The body burn out…

Endurance, the ability to go on with your daily chores relentlessly, sets machines ahead of humans in task performance. This phenomenon best describes fatigue; a state of mental, physical and emotional tiredness, exhaustion beyond normal tiredness. It will typically comprise of lack of energy accompanied by increased effort needed to perform tasks.
Similar to a computer, the human body and brain have striking resemblance in functionality. Sadly, unlike the computer, the human body and brain cannot go on and on without a burn out. Even for the most advanced operating system, a computer will get overwhelmed with frequent slow speeds often due to too many programs running simultaneously. Such is the analogy with fatigue.
When the computer gets too slow, you might as well refresh or restart and allow it to reboot. The human body is also wired similarly. Intrinsic reboot mechanisms for the human body will need to be activated give an exhausted body the vigor it craves. Physical fatigue and mental fatigue are the general classes of fatigue depending on whether the brain (software) or the body (hardware) is involved.
Affecting more than 45% of the working class, occupational fatigue is the most common type of fatigue. Even though fatigue is a common symptom of many medical conditions, it’s more frequently a natural result of many lifestyle choices, physical health conditions or even mental health issues.
Lifestyle risk factors including physical activity compounded with lack of sleep or even emotional stress, obesity and overweight, using alcohol, boredom or even lack of physical activity.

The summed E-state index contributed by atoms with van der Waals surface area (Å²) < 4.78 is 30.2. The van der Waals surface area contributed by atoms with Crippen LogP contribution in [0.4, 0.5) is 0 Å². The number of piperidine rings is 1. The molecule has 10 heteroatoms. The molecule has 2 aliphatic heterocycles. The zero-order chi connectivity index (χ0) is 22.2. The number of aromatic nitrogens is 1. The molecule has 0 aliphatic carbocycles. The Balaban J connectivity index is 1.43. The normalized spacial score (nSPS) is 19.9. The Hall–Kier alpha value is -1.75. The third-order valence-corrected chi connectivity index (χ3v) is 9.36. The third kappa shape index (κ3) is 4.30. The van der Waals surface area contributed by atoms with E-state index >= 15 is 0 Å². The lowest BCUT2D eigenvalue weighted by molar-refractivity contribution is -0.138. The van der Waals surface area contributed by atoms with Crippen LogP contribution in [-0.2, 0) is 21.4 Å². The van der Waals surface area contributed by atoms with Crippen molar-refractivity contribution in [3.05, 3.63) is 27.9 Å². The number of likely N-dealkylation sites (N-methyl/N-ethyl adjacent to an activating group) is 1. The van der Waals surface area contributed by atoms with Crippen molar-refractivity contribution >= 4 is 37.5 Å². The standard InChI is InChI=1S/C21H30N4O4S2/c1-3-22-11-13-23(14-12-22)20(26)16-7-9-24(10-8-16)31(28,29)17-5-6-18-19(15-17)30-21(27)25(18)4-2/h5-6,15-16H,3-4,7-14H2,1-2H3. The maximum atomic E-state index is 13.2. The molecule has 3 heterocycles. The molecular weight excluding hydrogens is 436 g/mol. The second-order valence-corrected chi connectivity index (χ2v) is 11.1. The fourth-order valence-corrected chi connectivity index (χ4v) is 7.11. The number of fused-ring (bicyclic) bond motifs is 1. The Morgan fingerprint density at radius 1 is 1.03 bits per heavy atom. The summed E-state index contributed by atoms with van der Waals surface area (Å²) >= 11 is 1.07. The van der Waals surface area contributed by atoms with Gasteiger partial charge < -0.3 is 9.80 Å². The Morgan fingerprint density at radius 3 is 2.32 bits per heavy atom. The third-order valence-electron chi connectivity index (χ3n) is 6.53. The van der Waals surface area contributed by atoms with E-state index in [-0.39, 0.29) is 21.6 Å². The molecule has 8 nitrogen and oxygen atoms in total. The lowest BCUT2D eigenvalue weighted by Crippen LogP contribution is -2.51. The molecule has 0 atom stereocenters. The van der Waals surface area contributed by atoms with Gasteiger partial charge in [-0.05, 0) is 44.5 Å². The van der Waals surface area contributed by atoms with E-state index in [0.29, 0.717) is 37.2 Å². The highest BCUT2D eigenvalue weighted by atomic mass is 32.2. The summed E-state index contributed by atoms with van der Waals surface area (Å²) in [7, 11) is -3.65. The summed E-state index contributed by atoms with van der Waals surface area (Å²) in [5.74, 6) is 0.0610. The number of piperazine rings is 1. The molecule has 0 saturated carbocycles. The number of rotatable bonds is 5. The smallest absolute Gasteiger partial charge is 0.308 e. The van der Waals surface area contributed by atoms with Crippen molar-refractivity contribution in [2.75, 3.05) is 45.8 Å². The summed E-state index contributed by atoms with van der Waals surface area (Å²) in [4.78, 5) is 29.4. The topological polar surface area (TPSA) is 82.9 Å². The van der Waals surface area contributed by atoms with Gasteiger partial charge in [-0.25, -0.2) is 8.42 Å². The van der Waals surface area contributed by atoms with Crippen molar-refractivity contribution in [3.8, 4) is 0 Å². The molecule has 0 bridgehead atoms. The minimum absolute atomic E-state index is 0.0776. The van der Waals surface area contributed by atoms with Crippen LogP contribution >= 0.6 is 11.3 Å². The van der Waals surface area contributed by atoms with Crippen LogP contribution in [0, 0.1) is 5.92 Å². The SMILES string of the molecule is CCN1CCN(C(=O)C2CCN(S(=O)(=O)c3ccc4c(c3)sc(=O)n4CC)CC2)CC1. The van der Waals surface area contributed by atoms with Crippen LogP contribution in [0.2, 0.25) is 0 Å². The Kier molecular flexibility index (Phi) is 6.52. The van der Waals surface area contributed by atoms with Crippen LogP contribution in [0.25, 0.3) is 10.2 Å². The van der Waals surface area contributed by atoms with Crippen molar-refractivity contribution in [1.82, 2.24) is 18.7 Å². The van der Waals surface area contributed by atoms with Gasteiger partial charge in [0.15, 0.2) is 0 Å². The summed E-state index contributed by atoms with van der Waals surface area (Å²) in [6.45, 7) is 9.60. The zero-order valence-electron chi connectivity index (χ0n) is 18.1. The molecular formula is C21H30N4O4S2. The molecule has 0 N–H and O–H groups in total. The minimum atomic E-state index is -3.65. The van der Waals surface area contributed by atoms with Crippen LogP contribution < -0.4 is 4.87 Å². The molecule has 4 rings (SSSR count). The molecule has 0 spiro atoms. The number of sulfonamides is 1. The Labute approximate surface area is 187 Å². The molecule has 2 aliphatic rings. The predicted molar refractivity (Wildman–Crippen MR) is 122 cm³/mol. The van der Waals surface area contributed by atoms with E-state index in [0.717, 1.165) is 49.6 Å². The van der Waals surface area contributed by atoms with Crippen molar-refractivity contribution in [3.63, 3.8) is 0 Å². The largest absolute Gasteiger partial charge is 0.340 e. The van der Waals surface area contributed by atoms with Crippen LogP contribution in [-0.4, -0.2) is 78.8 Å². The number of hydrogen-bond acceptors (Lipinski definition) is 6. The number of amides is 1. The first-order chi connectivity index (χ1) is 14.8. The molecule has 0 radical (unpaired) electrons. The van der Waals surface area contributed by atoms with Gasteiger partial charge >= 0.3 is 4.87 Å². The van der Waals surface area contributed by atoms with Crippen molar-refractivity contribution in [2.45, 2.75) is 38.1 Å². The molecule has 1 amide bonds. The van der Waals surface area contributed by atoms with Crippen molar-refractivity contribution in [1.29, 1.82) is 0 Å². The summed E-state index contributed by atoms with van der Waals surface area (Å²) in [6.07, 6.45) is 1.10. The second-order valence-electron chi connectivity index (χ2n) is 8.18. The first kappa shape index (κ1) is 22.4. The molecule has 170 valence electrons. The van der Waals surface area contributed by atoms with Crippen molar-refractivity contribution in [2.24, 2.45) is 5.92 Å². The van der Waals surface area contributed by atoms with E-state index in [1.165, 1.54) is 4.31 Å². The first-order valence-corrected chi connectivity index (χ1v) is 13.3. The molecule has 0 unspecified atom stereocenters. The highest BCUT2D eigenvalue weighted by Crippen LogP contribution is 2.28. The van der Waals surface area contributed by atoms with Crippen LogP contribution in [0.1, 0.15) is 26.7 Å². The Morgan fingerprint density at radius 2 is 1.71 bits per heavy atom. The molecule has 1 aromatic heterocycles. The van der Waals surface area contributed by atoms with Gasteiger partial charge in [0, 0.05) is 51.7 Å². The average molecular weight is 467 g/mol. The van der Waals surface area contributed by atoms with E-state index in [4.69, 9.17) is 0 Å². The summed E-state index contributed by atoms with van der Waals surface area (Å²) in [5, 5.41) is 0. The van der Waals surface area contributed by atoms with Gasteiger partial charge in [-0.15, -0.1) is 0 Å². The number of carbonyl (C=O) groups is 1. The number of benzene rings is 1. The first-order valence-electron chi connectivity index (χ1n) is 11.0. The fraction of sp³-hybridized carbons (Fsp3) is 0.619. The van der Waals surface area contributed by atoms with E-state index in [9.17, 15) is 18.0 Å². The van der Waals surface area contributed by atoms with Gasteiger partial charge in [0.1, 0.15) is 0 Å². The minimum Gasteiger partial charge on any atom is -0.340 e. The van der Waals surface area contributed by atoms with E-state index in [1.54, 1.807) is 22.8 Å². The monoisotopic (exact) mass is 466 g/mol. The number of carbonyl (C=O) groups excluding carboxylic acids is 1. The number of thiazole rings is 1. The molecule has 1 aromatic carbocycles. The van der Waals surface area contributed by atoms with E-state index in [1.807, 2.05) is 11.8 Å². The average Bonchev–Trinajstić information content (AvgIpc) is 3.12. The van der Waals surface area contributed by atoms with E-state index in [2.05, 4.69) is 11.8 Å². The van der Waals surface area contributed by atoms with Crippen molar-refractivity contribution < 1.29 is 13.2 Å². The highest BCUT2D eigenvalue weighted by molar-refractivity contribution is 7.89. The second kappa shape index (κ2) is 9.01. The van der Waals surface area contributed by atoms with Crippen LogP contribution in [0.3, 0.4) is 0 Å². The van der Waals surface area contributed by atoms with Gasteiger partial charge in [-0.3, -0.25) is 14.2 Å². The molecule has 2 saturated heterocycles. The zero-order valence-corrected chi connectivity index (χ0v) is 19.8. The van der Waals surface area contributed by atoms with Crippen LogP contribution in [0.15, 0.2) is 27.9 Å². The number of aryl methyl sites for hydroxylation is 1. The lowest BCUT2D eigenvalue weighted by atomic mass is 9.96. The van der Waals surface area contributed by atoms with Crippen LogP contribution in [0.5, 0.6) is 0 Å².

Physical health conditions such as anemia, infections such as flu and cold, pregnancy, sleep disorder. Mental health issues including anxiety, depression, stress and seasonal affective disorders
There are three forms of fatigue, described in relation to the duration someone is fatigued
1. Acute fatigue: a state of short-lived energy depletion
2. Chronic fatigue: a state of long term energy depletion, often due to poor tolerance to work expectations and high stress levels
3. Persistent fatigue: Recurrent chronic fatigue episodes due to lack of recovery from acute fatigue episodes.
But perhaps the most relevant question is how do you know that you have fatigue? Well the signs and symptoms of fatigue are by no means had to recognize. Chronic sleepiness, poor concentration and reduced short-term memory problems become evident. The muscles also get involved often as muscle aches and even as weakness in performing routine tasks. Loss of appetite compounded by reduced immune function often gives one signs of an infection. At the end of the day, there’s loss of motivation at work and moodiness. All quite undesirable.
While it is often ignored, the consequences of unmanaged fatigue are far greater and need urgent attention. These consequences may present as;
1. Reduced productivity at work
2. Absenteeism from work
3. Increased safety concerns such as accidents and errors
4. Psychological difficulties such as taking long to perform tasks requiring logic and reasoning
5. Poor health state such as frequent infections due to immune suppression.
You don’t have to wait to start seeing the repercussions of unmanaged fatigue to take action, Make the decision to work on those lifestyle choices.

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